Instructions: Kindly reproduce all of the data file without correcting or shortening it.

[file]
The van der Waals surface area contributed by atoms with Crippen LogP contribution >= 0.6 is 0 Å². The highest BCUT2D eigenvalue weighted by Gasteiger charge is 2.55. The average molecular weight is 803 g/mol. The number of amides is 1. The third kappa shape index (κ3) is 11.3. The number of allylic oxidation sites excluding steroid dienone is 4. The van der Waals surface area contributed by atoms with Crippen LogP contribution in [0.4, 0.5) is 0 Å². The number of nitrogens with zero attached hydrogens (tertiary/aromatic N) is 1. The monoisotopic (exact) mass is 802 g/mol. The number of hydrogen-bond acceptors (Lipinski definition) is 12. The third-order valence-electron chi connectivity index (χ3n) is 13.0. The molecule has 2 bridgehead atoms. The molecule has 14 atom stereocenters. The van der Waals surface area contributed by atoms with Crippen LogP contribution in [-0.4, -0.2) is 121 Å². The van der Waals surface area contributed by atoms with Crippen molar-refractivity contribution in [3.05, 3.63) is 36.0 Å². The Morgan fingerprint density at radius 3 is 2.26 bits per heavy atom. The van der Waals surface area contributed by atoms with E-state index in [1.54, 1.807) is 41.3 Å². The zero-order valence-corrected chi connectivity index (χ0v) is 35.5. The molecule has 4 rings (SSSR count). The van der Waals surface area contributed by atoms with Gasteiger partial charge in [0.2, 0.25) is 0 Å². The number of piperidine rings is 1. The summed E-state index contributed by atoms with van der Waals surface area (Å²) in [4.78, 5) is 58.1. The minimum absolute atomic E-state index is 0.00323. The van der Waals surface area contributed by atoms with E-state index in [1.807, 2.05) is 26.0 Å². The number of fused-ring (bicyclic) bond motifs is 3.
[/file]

The van der Waals surface area contributed by atoms with Crippen LogP contribution >= 0.6 is 0 Å². The highest BCUT2D eigenvalue weighted by Gasteiger charge is 2.55. The average molecular weight is 803 g/mol. The number of amides is 1. The third kappa shape index (κ3) is 11.3. The number of allylic oxidation sites excluding steroid dienone is 4. The van der Waals surface area contributed by atoms with Crippen LogP contribution in [0.4, 0.5) is 0 Å². The number of nitrogens with zero attached hydrogens (tertiary/aromatic N) is 1. The monoisotopic (exact) mass is 802 g/mol. The number of hydrogen-bond acceptors (Lipinski definition) is 12. The third-order valence-electron chi connectivity index (χ3n) is 13.0. The molecule has 2 bridgehead atoms. The molecule has 14 atom stereocenters. The van der Waals surface area contributed by atoms with Crippen LogP contribution in [-0.4, -0.2) is 121 Å². The van der Waals surface area contributed by atoms with Crippen molar-refractivity contribution in [3.05, 3.63) is 36.0 Å². The Morgan fingerprint density at radius 3 is 2.26 bits per heavy atom. The van der Waals surface area contributed by atoms with E-state index in [1.54, 1.807) is 41.3 Å². The zero-order valence-corrected chi connectivity index (χ0v) is 35.5. The molecule has 4 rings (SSSR count). The van der Waals surface area contributed by atoms with Gasteiger partial charge in [0.2, 0.25) is 0 Å². The number of piperidine rings is 1. The summed E-state index contributed by atoms with van der Waals surface area (Å²) in [4.78, 5) is 58.1. The minimum absolute atomic E-state index is 0.00323. The van der Waals surface area contributed by atoms with E-state index in [1.807, 2.05) is 26.0 Å². The number of fused-ring (bicyclic) bond motifs is 3.